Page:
Switzerland is in the process of setting up a tax hotline, primarily for US citizens, to deal with an expected influx of questions once the US and Switzerland both sign the new double taxation agreement, GenevaLunch has been told by a government official. The date for the hotline to open is not yet set, nor are further details available yet.

The Swiss cabinet 11 September gave a green light to two ministries, foreign affairs and finance, to sign the agreement. They are currently working on details, the official says, and while no one can yet say when exactly the agreement will be signed, he would not exclude that this could be in the very near future. [Ed. note: a Swiss Bankers Association senior official said at a meeting in Geneva Tuesday evening that Switzerland is expected to sign the agreement tomoorw, 23 September].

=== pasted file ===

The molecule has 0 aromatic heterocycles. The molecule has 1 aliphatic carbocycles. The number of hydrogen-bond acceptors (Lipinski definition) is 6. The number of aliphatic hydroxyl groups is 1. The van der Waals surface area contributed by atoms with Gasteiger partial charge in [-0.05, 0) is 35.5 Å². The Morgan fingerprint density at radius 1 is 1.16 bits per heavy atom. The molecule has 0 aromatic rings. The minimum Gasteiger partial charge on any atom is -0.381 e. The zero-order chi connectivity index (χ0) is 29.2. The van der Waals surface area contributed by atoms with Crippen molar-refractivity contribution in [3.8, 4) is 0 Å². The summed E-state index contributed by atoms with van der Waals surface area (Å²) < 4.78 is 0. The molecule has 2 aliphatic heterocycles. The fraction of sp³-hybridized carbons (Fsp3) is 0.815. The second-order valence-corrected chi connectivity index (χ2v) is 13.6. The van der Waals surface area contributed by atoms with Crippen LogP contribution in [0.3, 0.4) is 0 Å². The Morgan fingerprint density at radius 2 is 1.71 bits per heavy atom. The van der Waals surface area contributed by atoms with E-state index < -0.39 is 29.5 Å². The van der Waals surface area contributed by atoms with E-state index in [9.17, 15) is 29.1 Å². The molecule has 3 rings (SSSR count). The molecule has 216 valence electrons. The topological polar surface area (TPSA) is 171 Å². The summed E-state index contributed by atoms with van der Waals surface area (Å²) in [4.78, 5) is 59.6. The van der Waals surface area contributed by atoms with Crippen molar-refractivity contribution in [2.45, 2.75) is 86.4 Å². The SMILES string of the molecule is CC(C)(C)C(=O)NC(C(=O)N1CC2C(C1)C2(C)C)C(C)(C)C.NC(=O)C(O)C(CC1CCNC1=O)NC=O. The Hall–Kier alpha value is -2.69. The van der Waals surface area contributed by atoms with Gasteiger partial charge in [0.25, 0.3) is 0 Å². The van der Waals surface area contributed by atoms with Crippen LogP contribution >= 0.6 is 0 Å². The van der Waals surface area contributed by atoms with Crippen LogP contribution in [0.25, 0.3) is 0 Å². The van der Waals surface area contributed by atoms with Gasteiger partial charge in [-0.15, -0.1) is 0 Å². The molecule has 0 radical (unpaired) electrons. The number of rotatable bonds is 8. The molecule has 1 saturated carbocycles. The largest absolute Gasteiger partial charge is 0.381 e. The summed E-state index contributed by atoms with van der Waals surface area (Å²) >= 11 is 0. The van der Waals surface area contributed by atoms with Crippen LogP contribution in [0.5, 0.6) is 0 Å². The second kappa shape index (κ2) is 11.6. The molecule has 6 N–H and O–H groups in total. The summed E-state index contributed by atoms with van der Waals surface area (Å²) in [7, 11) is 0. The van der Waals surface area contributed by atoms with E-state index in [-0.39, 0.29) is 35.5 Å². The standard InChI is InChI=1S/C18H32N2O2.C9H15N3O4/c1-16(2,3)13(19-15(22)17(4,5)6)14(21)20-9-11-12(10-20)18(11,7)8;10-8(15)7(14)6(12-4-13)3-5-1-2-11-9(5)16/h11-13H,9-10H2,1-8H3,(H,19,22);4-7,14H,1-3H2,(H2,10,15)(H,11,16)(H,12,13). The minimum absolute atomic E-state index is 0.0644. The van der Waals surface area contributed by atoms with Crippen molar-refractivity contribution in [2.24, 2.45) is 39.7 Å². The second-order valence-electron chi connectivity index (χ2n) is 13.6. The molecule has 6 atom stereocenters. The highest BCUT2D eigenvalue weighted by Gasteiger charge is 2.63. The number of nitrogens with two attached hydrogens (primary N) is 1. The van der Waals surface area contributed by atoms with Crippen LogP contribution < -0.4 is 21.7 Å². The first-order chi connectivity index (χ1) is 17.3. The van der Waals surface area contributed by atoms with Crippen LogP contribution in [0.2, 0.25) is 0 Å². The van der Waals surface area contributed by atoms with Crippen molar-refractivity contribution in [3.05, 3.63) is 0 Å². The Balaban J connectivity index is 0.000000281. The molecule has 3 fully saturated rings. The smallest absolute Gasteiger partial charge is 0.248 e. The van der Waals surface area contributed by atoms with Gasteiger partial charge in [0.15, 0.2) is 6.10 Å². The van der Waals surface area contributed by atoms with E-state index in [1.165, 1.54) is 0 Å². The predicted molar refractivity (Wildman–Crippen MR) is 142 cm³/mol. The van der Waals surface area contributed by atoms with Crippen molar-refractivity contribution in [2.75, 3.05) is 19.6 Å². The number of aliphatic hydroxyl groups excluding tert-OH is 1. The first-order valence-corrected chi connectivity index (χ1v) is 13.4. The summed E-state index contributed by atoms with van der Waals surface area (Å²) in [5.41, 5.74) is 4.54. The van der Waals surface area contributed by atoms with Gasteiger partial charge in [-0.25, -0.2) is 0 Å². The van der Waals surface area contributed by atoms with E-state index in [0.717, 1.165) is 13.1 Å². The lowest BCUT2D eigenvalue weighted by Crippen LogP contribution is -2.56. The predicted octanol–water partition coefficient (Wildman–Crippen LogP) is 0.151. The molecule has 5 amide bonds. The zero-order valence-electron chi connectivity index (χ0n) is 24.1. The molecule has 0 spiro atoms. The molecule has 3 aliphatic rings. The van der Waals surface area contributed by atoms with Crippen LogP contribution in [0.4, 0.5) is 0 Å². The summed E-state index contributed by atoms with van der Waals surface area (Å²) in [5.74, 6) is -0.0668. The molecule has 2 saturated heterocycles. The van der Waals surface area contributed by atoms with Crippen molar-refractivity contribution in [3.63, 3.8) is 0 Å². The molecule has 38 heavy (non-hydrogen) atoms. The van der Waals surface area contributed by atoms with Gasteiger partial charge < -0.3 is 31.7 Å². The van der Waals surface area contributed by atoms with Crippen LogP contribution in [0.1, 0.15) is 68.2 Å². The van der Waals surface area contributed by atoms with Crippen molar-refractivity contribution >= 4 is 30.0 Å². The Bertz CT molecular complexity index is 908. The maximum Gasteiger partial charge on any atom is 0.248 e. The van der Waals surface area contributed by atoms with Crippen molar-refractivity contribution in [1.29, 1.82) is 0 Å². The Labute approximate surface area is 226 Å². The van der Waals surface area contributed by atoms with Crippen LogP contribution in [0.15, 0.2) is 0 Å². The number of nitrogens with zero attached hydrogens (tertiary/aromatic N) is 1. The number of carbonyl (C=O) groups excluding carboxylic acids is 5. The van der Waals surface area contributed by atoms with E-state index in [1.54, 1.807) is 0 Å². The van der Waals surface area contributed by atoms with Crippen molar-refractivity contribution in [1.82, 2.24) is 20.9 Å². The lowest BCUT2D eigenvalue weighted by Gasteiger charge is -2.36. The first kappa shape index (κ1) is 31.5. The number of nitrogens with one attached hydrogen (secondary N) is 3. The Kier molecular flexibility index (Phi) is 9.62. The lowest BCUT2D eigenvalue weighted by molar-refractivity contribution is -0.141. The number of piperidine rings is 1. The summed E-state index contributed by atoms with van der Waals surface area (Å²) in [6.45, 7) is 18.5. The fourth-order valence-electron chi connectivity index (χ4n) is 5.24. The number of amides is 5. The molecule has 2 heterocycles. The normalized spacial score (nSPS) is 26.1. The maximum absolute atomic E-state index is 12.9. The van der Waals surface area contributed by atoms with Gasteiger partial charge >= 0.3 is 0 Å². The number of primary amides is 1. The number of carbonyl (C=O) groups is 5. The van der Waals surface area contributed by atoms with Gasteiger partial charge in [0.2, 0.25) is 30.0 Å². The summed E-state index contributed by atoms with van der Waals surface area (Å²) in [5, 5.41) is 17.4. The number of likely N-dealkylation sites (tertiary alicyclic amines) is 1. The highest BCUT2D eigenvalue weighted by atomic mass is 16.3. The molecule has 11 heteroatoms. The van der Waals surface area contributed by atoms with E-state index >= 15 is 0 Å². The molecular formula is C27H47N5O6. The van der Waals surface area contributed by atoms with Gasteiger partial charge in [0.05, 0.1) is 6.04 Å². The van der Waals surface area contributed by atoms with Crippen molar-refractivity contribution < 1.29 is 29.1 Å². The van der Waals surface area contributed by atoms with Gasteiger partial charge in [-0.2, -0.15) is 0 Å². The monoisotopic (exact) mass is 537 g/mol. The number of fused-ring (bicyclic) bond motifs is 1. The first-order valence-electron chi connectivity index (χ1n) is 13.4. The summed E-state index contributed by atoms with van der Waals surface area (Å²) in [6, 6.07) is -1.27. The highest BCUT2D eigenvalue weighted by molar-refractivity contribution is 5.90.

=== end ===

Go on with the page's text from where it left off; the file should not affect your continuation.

Once the agreement is signed the contents will be made available to the public. The hotline will respond to questions about the role of the Swiss government and banks in Switzerland in providing administrative assistance to the IRS, the US tax authority.

The new treaty could leave several gray areas, in particular where dual nationals or Americans with Swiss or other foreign spouses are concerned. The Swiss government cannot provide advice or information to Americans about filing their US taxes, nor does the IRS provide information about respecting Swiss laws, for those who live in Switzerland. GenevaLunch spoke with the IRS office in Paris to ask about a possible conflict over filing FBAR (list of foreign assets, including bank accounts) forms with the IRS in the case of US citizens who have joint accounts with non-US citizen spouses, as one example of a possible problem. Citizens must complete the form, for the past six years, by 15 October, to be compliant with US law, the IRS officer said. She would not comment on a potential conflict with Swiss privacy protection laws, if the spouse does not agree.

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